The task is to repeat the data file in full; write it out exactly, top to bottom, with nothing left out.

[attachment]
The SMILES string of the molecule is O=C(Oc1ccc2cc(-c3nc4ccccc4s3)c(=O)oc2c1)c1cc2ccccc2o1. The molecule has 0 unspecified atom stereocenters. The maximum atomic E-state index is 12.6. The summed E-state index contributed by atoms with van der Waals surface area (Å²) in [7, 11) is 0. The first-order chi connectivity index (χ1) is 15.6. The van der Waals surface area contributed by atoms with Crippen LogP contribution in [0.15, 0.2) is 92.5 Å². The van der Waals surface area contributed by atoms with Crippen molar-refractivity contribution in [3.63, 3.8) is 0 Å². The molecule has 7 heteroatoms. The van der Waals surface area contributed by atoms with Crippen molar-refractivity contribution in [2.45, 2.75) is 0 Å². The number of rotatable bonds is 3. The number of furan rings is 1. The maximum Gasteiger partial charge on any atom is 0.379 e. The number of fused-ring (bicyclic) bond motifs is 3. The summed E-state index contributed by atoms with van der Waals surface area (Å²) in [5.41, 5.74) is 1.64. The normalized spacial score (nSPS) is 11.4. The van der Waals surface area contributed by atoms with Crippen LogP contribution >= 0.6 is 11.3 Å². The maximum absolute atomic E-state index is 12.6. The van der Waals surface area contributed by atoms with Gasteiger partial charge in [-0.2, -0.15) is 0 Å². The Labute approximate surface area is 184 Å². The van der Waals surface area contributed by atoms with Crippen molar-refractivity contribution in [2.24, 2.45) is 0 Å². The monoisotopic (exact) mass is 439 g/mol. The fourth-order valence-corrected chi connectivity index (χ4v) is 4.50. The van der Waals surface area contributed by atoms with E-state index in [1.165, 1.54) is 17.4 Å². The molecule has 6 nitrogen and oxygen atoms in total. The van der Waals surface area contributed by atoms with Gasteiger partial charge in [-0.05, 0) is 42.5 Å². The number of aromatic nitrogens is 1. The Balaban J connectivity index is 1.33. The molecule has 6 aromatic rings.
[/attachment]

The SMILES string of the molecule is O=C(Oc1ccc2cc(-c3nc4ccccc4s3)c(=O)oc2c1)c1cc2ccccc2o1. The molecule has 0 unspecified atom stereocenters. The maximum atomic E-state index is 12.6. The summed E-state index contributed by atoms with van der Waals surface area (Å²) in [7, 11) is 0. The first-order chi connectivity index (χ1) is 15.6. The van der Waals surface area contributed by atoms with Crippen LogP contribution in [0.15, 0.2) is 92.5 Å². The van der Waals surface area contributed by atoms with Crippen molar-refractivity contribution in [3.63, 3.8) is 0 Å². The molecule has 7 heteroatoms. The van der Waals surface area contributed by atoms with Crippen molar-refractivity contribution in [2.45, 2.75) is 0 Å². The number of rotatable bonds is 3. The number of furan rings is 1. The maximum Gasteiger partial charge on any atom is 0.379 e. The number of fused-ring (bicyclic) bond motifs is 3. The summed E-state index contributed by atoms with van der Waals surface area (Å²) in [5.41, 5.74) is 1.64. The normalized spacial score (nSPS) is 11.4. The van der Waals surface area contributed by atoms with Crippen LogP contribution >= 0.6 is 11.3 Å². The maximum absolute atomic E-state index is 12.6. The van der Waals surface area contributed by atoms with Gasteiger partial charge in [-0.2, -0.15) is 0 Å². The Labute approximate surface area is 184 Å². The van der Waals surface area contributed by atoms with Crippen molar-refractivity contribution in [2.24, 2.45) is 0 Å². The monoisotopic (exact) mass is 439 g/mol. The fourth-order valence-corrected chi connectivity index (χ4v) is 4.50. The van der Waals surface area contributed by atoms with E-state index in [1.165, 1.54) is 17.4 Å². The molecule has 6 nitrogen and oxygen atoms in total. The van der Waals surface area contributed by atoms with Gasteiger partial charge in [-0.05, 0) is 42.5 Å². The number of aromatic nitrogens is 1. The Balaban J connectivity index is 1.33. The molecule has 6 aromatic rings.